In August 2013, Bill Gates and the rest of Microsoft's board of directors announced it would sever ties with then CEO Steve Ballmer.
In a groundbreaking transaction, he bought the NBA team for $2 billion, something only someone with a story like his could have done.
"I joined Microsoft when we were 30 people, $2.5 million in revenue and, I don't know, a few hundred thousand in profit," Ballmer said on "CBS This Morning." "We grew from that to when I left, $80 billion in revenue, $28 billion in profit and 100,000 people."
Together, he said, he and Gates not only grew the company, but in a way, also built the entire PC industry.
But that kind of success is a far cry from the man who said as a young boy, he was seriously lacking in confidence.
"I think what happens to me over time is I get my confidence doing something and then it builds and then I'm fine and then something new comes along, and you never quite go back to the way you were when you were seven," Ballmer explained.
While his conviction as Microsoft CEO helped secure the Nokia acquisition, the move also lead to his stepping down.
"Nobody wanted me to leave as CEO," he said. "We had a lot of tough discussions about whether to buy Nokia."
But the timing of the decision did come after a series of blunders by Microsoft.
Their Zune mp3 player couldn't compete, Windows 8 was heavily criticized and the Windows phone was drowned by Apple and Google's domination of the market.
"All along the way we've appreciated mobile, but we're not winning in mobile," Ballmer said. "There's a difference between saying, 'Hey, you were asleep,' and saying, 'Hey, you didn't put the formula together right.' We didn't."
Nevertheless, Ballmer hoped purchasing Nokia would help shrink the gap and obtain better control over how mobile hardware works with the company's software.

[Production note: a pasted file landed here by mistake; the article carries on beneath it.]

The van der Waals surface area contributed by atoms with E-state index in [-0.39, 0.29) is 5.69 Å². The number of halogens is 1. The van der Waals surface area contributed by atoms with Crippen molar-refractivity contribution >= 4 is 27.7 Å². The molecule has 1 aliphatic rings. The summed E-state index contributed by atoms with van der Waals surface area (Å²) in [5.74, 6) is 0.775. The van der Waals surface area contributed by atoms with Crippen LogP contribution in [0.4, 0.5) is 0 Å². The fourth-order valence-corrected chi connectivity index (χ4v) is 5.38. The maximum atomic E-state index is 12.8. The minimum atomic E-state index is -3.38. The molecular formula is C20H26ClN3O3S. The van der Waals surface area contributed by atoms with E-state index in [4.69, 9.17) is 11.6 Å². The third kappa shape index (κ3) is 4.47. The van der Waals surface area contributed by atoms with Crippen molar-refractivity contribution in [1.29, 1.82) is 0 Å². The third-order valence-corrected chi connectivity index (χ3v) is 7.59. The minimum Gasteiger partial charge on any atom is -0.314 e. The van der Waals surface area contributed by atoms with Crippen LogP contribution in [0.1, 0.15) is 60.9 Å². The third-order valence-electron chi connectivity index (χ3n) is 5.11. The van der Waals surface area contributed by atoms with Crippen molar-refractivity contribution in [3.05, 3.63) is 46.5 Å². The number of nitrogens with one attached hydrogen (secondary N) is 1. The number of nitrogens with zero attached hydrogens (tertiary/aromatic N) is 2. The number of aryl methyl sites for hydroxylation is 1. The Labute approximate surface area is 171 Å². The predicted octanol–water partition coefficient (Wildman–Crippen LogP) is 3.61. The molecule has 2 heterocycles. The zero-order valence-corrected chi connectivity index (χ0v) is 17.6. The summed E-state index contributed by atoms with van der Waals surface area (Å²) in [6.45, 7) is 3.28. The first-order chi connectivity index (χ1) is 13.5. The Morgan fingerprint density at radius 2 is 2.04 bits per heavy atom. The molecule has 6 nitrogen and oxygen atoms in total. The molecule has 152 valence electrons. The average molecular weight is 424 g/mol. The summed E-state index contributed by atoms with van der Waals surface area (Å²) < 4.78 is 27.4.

When the deal went through, Ballmer insisted they appoint a new CEO who could take the company forward.
"They said, 'We'd like you to stay,'" he recalled. "And I said, 'No, let's do this now, let's make a transition,' and then let Satya Nadella, who wound up being chosen as my ultimate successor, really build this next generation of Microsoft that's about the cloud. And it's about mobile, it's about hardware and it's about software."
But it didn't take long for the company to attract more criticism.
Current Microsoft CEO Satya Nadella recently fell into some hot water at a women's tech conference when he insisted it was bad karma for a women to ask for a raise.
"When you're the CEO of a big company, you have to be thinking about sort of seven dimensions of everything you say," Ballmer said. "Satya spoke about his personal experience ... and that's his genuine belief in life. But you do have people who don't necessarily get a fair shake through the process, particularly a group of women in technology...and so relating to his personal experience, probably not what that group needed to hear at that time, despite the fact that, you know, it would be a nice world if things worked out that way."
For Ballmer, things have worked out pretty well. Although he's no longer CEO of the tech giant, he still maintains the title as the largest stock holder, with 333.3 million shares worth $15 billion.
You can be sure he wasn't complaining then, when Microsoft shares rose about 24 percent nearly a year after he stepped down.